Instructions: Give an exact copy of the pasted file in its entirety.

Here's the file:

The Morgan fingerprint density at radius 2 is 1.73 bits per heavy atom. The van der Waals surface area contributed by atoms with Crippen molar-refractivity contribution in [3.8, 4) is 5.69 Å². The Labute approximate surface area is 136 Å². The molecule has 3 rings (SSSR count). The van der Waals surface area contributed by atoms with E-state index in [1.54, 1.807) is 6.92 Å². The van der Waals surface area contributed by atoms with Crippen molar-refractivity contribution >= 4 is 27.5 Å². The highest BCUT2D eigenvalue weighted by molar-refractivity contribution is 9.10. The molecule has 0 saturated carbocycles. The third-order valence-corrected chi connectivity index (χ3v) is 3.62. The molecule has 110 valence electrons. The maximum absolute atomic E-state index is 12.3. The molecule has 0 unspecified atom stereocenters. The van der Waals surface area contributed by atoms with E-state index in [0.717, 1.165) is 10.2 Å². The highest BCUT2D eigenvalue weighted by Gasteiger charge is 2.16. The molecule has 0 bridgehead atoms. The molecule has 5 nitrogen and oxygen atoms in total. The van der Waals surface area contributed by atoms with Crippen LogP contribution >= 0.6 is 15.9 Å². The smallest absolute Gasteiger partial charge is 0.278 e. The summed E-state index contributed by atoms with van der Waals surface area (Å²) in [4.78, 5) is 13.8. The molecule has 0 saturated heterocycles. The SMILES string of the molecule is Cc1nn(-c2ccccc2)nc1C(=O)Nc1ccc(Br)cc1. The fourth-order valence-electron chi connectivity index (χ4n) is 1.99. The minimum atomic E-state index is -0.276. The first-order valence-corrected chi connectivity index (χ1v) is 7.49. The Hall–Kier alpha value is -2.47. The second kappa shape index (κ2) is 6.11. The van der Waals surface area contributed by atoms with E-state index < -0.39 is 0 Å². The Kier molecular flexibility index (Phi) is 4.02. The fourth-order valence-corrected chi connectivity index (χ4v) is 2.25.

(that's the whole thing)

The Morgan fingerprint density at radius 2 is 1.73 bits per heavy atom. The van der Waals surface area contributed by atoms with Crippen molar-refractivity contribution in [3.8, 4) is 5.69 Å². The Labute approximate surface area is 136 Å². The molecule has 3 rings (SSSR count). The van der Waals surface area contributed by atoms with E-state index in [1.54, 1.807) is 6.92 Å². The van der Waals surface area contributed by atoms with Crippen molar-refractivity contribution >= 4 is 27.5 Å². The highest BCUT2D eigenvalue weighted by molar-refractivity contribution is 9.10. The molecule has 0 saturated carbocycles. The third-order valence-corrected chi connectivity index (χ3v) is 3.62. The molecule has 110 valence electrons. The maximum absolute atomic E-state index is 12.3. The molecule has 0 unspecified atom stereocenters. The van der Waals surface area contributed by atoms with E-state index in [0.717, 1.165) is 10.2 Å². The highest BCUT2D eigenvalue weighted by Gasteiger charge is 2.16. The molecule has 0 bridgehead atoms. The molecule has 5 nitrogen and oxygen atoms in total. The van der Waals surface area contributed by atoms with Crippen LogP contribution >= 0.6 is 15.9 Å². The smallest absolute Gasteiger partial charge is 0.278 e. The summed E-state index contributed by atoms with van der Waals surface area (Å²) in [4.78, 5) is 13.8. The molecule has 0 saturated heterocycles. The SMILES string of the molecule is Cc1nn(-c2ccccc2)nc1C(=O)Nc1ccc(Br)cc1. The fourth-order valence-electron chi connectivity index (χ4n) is 1.99. The minimum atomic E-state index is -0.276. The first-order valence-corrected chi connectivity index (χ1v) is 7.49. The Hall–Kier alpha value is -2.47. The second kappa shape index (κ2) is 6.11. The van der Waals surface area contributed by atoms with E-state index < -0.39 is 0 Å². The Kier molecular flexibility index (Phi) is 4.02. The fourth-order valence-corrected chi connectivity index (χ4v) is 2.25.